Sun compass on demand

Sun compass on demand
A tethered flying monarch butterfly orients in the flight simulator with respect to a green light spot. While flying, microelectrodes record the butterflies' brain activity. Credit: Jerome Beetz / University of Wuerzburg

Monarch butterflies are famous for their annual long-distance migration, which takes them over several thousand kilometers from the north of the USA to their overwintering habitat in central Mexico. On their migration, the conspicuously orange-black-white colored butterflies use sun information as main orientation reference.

But how is sun information processed in the butterfly's ? Previous studies have already described cells that process the solar azimuth. "However, we didn't know these cells encode the sun during ," says Jerome Beetz from the Biocentre at Julius-Maximilians-Universität Würzburg (JMU) in Bavaria, Germany.

Until now, it was assumed that the always works—irrespective of whether the insects sit, walk or fly. A team led by JMU researchers Jerome Beetz and Basil el Jundi shows in the scientific journal Current Biology that this is not the case and that the compass is established at the onset of flight: "Surprisingly, the change their coding strategy during flight, so that the represents the heading direction of the butterflies relative to the sun in a similar way to a compass. This only happens when the animals can control their own direction of flight."

Butterflies in a flight simulator

How was this gap in knowledge closed? The team led by Beetz and el Jundi measured for the first time the in actively flying monarch butterflies and examined the influence of the animal's orientation behavior on the processing of sun information. Such measurements had previously only been carried out in restrained butterflies.

The JMU researchers took advantage of a technical trick: "We tethered the butterflies to a freely rotatable rod in the center of a flight simulator, which enables the butterflies to actively choose a flight direction. The sun was mimicked with a green light spot. While the tethered butterfly was flying, we monitored the with ultra-fine microelectrodes."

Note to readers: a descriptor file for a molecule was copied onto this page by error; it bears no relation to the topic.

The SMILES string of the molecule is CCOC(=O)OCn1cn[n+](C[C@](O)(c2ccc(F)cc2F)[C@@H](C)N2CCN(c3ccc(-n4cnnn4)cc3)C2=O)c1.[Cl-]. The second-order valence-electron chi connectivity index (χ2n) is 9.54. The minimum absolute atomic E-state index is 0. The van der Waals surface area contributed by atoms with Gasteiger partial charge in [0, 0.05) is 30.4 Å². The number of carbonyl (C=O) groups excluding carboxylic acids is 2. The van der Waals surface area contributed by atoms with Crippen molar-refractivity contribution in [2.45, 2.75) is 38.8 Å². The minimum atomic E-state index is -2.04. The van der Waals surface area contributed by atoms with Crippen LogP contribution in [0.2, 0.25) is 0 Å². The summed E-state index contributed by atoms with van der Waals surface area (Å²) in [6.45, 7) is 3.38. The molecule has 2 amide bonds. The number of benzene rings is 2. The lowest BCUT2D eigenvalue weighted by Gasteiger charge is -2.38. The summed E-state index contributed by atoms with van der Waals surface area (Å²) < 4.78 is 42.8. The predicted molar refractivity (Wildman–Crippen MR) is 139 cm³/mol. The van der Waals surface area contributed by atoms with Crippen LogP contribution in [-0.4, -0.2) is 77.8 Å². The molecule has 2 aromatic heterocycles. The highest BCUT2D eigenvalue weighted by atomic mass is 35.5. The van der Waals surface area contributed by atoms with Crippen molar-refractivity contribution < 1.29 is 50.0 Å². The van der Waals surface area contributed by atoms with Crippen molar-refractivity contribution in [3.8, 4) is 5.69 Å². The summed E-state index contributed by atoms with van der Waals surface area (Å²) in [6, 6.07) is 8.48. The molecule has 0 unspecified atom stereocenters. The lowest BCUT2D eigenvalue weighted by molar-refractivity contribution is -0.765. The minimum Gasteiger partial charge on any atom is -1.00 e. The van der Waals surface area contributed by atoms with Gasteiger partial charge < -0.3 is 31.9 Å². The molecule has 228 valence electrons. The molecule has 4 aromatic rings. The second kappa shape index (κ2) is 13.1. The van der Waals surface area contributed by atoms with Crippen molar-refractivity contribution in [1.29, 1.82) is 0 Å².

The experiments prove: Active movement of the butterflies is necessary to process sun information as compass information in the butterfly brain during migration.

"Our results emphasize the importance of performing neuronal recordings in actively moving animals in order to understand how the brain solves complex orientation tasks," says Beetz, who is first author of the publication in Current Biology. Other researchers from the Biocentre as well as from the universities of Lund (Sweden), Bielefeld and Texas were involved in the project. The work was funded by the German Research Foundation (DFG).

Brain the size of a grain of rice with amazing abilities

Beetz admires his research subjects: "Our publication uniquely demonstrates that even a brain with the size of a grain of rice is a highly complex organ that enables insects to perform such amazing behaviors. With their brain, manage the enormous migration by using an efficient internal compass. Such a long-distance migration without using modern navigation devices is hard to imagine for us, humans and this is one major reason that drives my fascination for these enigmatic butterflies."

Next, Jerome Beetz and Basil el Jundi plan to investigate how the butterflies' sun operates when the butterflies have access to the natural sky than when simply using a light spot as reference for orientation. To do this, the neural recordings must be carried out in open air flight simulators.

More information: M. Jerome Beetz et al, Flight-induced compass representation in the monarch butterfly heading network, Current Biology (2021). DOI: 10.1016/j.cub.2021.11.009

Journal information: Current Biology

Citation: Sun compass on demand (2021, November 24) retrieved 3 March 2024 from
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